The Dollar-a-Year Detective (Jack Starkey)
“in some ways as much a cozy detective novel at it is a police procedural”
In another life, Jack Starkey was a Chicago homicide detective. “Get shot once, consider it bad luck. Twice, examine your tradecraft. Three times, think about a different line of work.”
Jack has. He’s now retired and living in Fort Myers Beach, Florida, where he resides on a houseboat and runs a bar called the Drunken Parrot. He considers he’s living the Dream but occasionally, murder intrudes to set him straight on that point.
“It’s nine o’clock on a Saturday, and the regular crowd is shuffling into the Drunken Parrot, just like in one of my favorite Billy Joel Songs, The Piano Man.” Along with them comes Jack’s friend, Police Chief Cubby Cullen.
Recently, the Coast Guard has found a derelict sailboat floating in Pine Island Sound. Aboard are the bodies of a bank president and his wife, each killed by a single gunshot. No clues, no motives.
Because murders are rare in Fort Myers Beach, Cubby asks old buddy Jack to give the investigation the benefit of his Chicago expertise. Jack agrees, and is hired for the munificent sum of a dollar-a-year.
“‘Day One on the job, Jack. Today you’ll earn one three hundredth and thirty-sixth of your salary.’
‘I’ll let it ride until it adds up to a quarter,’ I say.”
His investigation will turn up motives aplenty, as well as some very interesting suspects, ranging from corrupt politicians to a Little League dad with an anger-management problem. The motives are as far-ranging, and Jack’s hard-pressed to figure out how offshore oil drilling in the Gulf of Mexico and a Russian oligarch would have anything to do with a bank president who was liked by everyone, or so they say.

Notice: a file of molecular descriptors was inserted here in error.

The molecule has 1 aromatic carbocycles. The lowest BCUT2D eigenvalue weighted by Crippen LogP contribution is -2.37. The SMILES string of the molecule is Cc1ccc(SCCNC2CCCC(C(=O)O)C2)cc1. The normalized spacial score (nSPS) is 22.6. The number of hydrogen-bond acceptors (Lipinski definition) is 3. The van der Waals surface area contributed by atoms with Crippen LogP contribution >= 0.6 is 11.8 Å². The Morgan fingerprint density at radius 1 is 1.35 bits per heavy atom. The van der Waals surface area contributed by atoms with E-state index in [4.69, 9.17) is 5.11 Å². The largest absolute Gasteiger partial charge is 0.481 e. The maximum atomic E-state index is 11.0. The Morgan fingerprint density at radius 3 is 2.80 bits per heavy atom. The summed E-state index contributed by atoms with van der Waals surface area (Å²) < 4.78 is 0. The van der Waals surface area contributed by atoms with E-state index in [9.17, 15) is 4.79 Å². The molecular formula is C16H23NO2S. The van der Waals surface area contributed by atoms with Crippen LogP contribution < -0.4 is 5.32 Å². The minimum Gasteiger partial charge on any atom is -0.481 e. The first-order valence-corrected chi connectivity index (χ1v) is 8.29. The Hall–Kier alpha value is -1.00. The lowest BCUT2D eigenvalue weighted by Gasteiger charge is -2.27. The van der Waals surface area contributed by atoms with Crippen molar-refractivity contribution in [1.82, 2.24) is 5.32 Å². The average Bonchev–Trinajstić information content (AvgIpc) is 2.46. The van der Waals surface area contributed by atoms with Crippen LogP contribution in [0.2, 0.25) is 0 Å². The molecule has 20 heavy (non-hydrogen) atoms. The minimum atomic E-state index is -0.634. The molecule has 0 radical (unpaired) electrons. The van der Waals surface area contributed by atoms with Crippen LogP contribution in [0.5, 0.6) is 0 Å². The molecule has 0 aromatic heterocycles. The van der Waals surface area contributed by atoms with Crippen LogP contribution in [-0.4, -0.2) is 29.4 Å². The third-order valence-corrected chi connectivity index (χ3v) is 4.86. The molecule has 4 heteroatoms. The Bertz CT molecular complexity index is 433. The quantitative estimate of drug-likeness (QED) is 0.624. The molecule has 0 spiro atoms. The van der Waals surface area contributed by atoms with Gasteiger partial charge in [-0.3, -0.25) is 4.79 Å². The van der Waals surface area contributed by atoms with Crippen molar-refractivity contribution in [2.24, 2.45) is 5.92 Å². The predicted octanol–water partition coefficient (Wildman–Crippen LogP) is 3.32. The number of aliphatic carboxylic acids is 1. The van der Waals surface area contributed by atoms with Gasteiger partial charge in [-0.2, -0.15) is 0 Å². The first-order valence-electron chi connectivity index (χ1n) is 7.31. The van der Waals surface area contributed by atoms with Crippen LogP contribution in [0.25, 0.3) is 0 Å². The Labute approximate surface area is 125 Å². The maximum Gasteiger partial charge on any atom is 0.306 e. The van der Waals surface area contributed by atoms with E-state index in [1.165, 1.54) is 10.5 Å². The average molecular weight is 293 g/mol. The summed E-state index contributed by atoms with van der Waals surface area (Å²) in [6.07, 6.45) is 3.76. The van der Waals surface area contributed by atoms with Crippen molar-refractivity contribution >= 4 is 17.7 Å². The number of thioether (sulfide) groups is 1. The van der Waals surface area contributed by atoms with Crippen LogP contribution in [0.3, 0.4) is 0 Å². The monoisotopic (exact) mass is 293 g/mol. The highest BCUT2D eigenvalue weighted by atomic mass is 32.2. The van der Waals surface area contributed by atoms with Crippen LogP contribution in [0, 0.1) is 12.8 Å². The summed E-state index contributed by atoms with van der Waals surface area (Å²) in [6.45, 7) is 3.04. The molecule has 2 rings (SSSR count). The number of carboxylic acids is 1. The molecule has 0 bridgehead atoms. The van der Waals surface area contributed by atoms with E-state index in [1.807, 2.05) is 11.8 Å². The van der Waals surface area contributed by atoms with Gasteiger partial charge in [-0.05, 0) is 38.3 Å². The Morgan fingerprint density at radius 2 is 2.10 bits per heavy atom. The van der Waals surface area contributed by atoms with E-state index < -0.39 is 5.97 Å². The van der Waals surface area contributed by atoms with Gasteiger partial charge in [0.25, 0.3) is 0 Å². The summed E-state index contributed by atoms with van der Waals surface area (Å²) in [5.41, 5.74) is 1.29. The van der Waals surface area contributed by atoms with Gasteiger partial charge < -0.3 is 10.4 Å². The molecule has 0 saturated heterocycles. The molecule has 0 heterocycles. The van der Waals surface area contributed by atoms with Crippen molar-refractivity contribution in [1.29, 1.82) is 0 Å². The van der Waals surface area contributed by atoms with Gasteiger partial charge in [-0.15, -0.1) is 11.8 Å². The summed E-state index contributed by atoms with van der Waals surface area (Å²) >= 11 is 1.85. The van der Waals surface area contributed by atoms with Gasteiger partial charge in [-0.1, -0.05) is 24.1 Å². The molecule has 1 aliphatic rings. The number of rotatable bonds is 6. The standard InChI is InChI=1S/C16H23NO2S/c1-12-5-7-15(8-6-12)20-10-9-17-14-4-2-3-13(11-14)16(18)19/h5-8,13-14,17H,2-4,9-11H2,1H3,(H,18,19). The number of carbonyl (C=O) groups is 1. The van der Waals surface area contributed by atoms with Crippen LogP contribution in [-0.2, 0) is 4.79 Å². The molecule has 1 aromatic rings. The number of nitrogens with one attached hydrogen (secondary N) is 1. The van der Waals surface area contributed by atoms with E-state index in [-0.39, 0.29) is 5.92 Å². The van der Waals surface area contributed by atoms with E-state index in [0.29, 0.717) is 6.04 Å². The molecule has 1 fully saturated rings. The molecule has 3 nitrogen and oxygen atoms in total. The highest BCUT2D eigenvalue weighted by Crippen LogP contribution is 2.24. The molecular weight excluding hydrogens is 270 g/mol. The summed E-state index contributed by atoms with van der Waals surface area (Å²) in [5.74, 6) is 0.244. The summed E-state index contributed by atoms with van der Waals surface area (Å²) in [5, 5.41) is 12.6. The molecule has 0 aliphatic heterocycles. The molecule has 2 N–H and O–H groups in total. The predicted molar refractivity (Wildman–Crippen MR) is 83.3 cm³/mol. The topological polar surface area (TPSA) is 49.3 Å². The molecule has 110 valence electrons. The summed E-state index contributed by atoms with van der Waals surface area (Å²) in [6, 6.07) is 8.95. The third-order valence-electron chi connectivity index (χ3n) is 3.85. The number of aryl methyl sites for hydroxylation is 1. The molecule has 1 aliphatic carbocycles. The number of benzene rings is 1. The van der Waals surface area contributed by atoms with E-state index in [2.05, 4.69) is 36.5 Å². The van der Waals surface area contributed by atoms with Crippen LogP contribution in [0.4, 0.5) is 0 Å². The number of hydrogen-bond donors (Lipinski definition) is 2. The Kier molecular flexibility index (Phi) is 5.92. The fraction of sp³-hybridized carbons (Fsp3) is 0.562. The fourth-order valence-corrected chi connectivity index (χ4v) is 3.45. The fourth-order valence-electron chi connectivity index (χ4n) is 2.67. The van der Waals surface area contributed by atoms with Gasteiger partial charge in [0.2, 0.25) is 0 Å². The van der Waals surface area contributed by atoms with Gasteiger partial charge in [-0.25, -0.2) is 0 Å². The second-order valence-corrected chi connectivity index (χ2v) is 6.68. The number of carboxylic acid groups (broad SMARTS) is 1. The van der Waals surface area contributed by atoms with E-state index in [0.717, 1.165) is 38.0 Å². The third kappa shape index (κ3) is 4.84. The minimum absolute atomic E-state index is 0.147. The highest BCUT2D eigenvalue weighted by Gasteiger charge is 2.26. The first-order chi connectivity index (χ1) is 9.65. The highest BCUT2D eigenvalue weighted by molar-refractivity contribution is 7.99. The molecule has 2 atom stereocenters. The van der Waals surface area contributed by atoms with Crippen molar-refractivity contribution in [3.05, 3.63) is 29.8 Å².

It’s the old "He had no enemies, as far as I know," cliché.
Along the way to solving the crime, Jack will find himself a bodyguard to an up-and-coming state senator and discovers politics do indeed make strange bedfellows. His response of the moment, is typical Jack, however: “I’ve never been a bodyguard, but The Bodyguard starring Kevin Costner is on my best-of list.”
Told from Jack’s point of view, the pacing and cast of characters encountered by our hero make this in some ways as much a cozy detective novel at it is a police procedural. Some readers may find a comparison to Donald Hamilton’s Travis McGee in Jack’s choice of abode or Brett Halliday’s Mike Shayne because of the Florida locale. Jack’s neither a hardboiled Mike Hammer nor is he an Hercule Poirot using his ‘little gray cells,’ however. He’s merely a retired, if seasoned, detective from up North who’s settled into a retirement life he loves but can still be tempted from it if the case is intriguing enough. And this case is definitely tempting.
Readers will find the characters Jack encounters as rough or refined as any in the aforementioned detective novels, from the suave but wily politician to the taunting Russian hacker calling himself Peter the Great. They’re also as dangerous as can be, even if their fangs aren’t immediately on display.
The Dollar-A-Year Detective is an enjoyable read, good for a rainy afternoon’s entertainment. The only complaint may be from the reader who dislikes the first-person present tense form in which the narration is couched. Otherwise, none should have any grievances with author William Wells’ novel.
It’s a tense adventure, as Jack tries to unravel all the knots in their stories, and then reweave them into a coherent reason why a bank president and his wife found themselves alone on a boat with a murderer. Never fear, however. This detective on a dollar-a-year retainer will prevail and be ready for another case between tending bar and enjoying a gourmet meal with his girlfriend.